BJ Baldwin set out to dominate at the Baja 500 in Ensenada, Mexico. He spent days prerunning the course to learn every bump and turn as well as humanly possible to give him an edge on race day. The effort paid off when he was forced to make his wounded truck live for almost the entire race. At just mile 90 of a 450 mile race his transmission began slipping in third gear. BJ was faced with a choice; stop to change the transmission at the next pit which would have took 50 minutes and get passed by the entire field of Trophy Truck drivers, or back it down and roll the dice. See if he could at least finish in the top twelve so he would be included in the drawing for starting positions at the Baja 1000. He found that the first two gears were working fine; it was only top gear that was giving him trouble. With the crew willing and able to make the swap the tough choice was made to continue the race at a slower less competitive pace.
That’s where the hours spent prerunning came in handy. BJ had to carry his momentum, he could not rely on quick acceleration to pull him through the corners and reaching the trucks top speed of 140mph was impossible. He had run most of the high speed sections three times before raceday. The information he amassed and the familiarity with the course that he gained allowed him to confidently go through every corner at the highest speed possible. He quickly fell into a rhythm as he swept through each corner and before he knew it, found himself out front with a twelve minute lead. The gamble paid off better than anyone had thought but with miles to go several drivers were running strong and would use the more technical sections heading into the finish to close the gap.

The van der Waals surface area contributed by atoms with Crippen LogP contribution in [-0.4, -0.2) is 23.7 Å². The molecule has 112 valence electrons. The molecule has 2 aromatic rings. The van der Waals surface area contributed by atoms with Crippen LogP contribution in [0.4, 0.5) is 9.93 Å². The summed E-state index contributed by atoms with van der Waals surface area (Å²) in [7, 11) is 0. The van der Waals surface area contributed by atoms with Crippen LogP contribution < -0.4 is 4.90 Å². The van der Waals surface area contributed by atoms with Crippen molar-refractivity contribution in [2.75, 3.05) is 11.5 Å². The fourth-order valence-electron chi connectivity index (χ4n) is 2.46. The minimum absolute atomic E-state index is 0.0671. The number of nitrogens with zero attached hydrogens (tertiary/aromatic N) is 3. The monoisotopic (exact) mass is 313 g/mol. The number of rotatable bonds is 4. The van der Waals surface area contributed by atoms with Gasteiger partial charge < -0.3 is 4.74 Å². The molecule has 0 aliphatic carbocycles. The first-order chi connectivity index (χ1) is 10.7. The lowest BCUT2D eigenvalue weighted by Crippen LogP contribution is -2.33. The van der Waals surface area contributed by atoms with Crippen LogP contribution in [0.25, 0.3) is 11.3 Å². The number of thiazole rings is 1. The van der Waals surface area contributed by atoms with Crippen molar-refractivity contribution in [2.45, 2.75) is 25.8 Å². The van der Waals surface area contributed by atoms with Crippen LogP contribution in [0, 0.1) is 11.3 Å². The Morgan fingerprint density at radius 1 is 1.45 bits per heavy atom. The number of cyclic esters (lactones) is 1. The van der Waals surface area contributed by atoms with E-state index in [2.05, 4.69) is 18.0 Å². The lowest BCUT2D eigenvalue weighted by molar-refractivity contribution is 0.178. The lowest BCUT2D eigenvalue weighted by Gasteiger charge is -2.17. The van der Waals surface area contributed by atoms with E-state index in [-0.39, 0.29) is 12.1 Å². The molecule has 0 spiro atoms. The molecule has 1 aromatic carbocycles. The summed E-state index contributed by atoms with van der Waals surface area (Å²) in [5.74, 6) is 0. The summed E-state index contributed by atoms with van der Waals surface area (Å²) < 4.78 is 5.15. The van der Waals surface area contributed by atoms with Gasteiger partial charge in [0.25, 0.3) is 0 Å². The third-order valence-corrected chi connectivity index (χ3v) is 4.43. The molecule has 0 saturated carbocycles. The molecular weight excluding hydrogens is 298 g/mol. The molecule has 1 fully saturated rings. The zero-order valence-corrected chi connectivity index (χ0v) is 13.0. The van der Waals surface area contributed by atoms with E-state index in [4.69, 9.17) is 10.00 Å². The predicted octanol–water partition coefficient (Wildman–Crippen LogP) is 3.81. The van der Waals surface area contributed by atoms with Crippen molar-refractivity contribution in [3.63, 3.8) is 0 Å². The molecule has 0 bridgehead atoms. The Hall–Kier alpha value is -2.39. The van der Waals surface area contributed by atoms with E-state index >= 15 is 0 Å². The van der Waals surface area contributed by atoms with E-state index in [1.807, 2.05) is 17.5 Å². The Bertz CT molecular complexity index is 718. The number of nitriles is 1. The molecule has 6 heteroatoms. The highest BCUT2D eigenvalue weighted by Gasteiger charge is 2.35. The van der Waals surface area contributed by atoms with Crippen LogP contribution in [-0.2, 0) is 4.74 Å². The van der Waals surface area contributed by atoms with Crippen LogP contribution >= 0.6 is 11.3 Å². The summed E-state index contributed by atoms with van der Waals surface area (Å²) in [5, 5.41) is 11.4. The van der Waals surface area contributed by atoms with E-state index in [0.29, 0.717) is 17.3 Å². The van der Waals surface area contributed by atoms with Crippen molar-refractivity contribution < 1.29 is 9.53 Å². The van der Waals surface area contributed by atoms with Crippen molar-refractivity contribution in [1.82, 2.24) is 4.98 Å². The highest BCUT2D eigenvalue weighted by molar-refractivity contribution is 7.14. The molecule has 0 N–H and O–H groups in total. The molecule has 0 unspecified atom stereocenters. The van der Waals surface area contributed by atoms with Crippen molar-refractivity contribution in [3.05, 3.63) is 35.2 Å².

As the miles counted down, word came over the radio that Rob Mac had some problems but that Bryce Menzies was making his way through the pack. BJ was first on the road which made things even more difficult. The section heading into the finish was a “No Prerun” area before the race for safety reasons. With no knowledge of that section and no tracks to follow BJ missed a turn in the last few miles and if it wasn’t for a helpful fan it would have cost him dearly. Back on course he made his way to the finish line and the waiting began. Every agonizing second that passed added to the teams hopes that they might pull off the victory. Bryce came flying into the last turn and in his haste, spun out. He got pointed the right way and crossed the line stopping the clocks. After a long day of racing that covered every type of terrain that Baja has to offer the win was lost by only 11 seconds.
See BJ in Baja 500 Preview Interview:
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“I definitely would have liked to win again but we had to play the hand we were dealt” said BJ, “Considering that the transmission has been slipping and we haven’t been able to run 100% for the last 360 miles I think we did pretty good. As agonizing as it was to hold back and make the truck live I know we did the right thing. If I drove any harder we would be in the desert right now changing a transmission. I’m very happy with our results. We made the very best out of a tough day and we almost won with a wounded truck. My hat is off to Bryce and his team. Congrats to them. They had an awesome race.”